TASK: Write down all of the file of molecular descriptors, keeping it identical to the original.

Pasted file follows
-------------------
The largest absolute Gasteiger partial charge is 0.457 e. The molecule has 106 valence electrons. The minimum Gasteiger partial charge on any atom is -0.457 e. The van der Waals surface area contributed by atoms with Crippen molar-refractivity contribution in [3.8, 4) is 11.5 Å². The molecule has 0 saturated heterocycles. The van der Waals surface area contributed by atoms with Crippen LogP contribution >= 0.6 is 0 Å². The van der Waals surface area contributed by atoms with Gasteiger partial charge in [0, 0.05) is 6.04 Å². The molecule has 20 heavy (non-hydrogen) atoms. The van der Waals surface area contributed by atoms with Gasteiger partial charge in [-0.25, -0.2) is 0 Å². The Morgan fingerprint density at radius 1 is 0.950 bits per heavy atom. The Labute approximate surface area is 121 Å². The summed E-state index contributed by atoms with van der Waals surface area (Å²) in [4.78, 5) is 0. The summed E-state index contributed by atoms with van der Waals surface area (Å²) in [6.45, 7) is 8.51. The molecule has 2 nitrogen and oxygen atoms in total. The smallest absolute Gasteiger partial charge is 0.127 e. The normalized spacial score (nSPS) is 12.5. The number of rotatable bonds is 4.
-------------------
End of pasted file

The largest absolute Gasteiger partial charge is 0.457 e. The molecule has 106 valence electrons. The minimum Gasteiger partial charge on any atom is -0.457 e. The van der Waals surface area contributed by atoms with Crippen molar-refractivity contribution in [3.8, 4) is 11.5 Å². The molecule has 0 saturated heterocycles. The van der Waals surface area contributed by atoms with Crippen LogP contribution >= 0.6 is 0 Å². The van der Waals surface area contributed by atoms with Gasteiger partial charge in [0, 0.05) is 6.04 Å². The molecule has 20 heavy (non-hydrogen) atoms. The van der Waals surface area contributed by atoms with Gasteiger partial charge in [-0.25, -0.2) is 0 Å². The Morgan fingerprint density at radius 1 is 0.950 bits per heavy atom. The Labute approximate surface area is 121 Å². The summed E-state index contributed by atoms with van der Waals surface area (Å²) in [4.78, 5) is 0. The summed E-state index contributed by atoms with van der Waals surface area (Å²) in [6.45, 7) is 8.51. The molecule has 2 nitrogen and oxygen atoms in total. The smallest absolute Gasteiger partial charge is 0.127 e. The normalized spacial score (nSPS) is 12.5. The number of rotatable bonds is 4.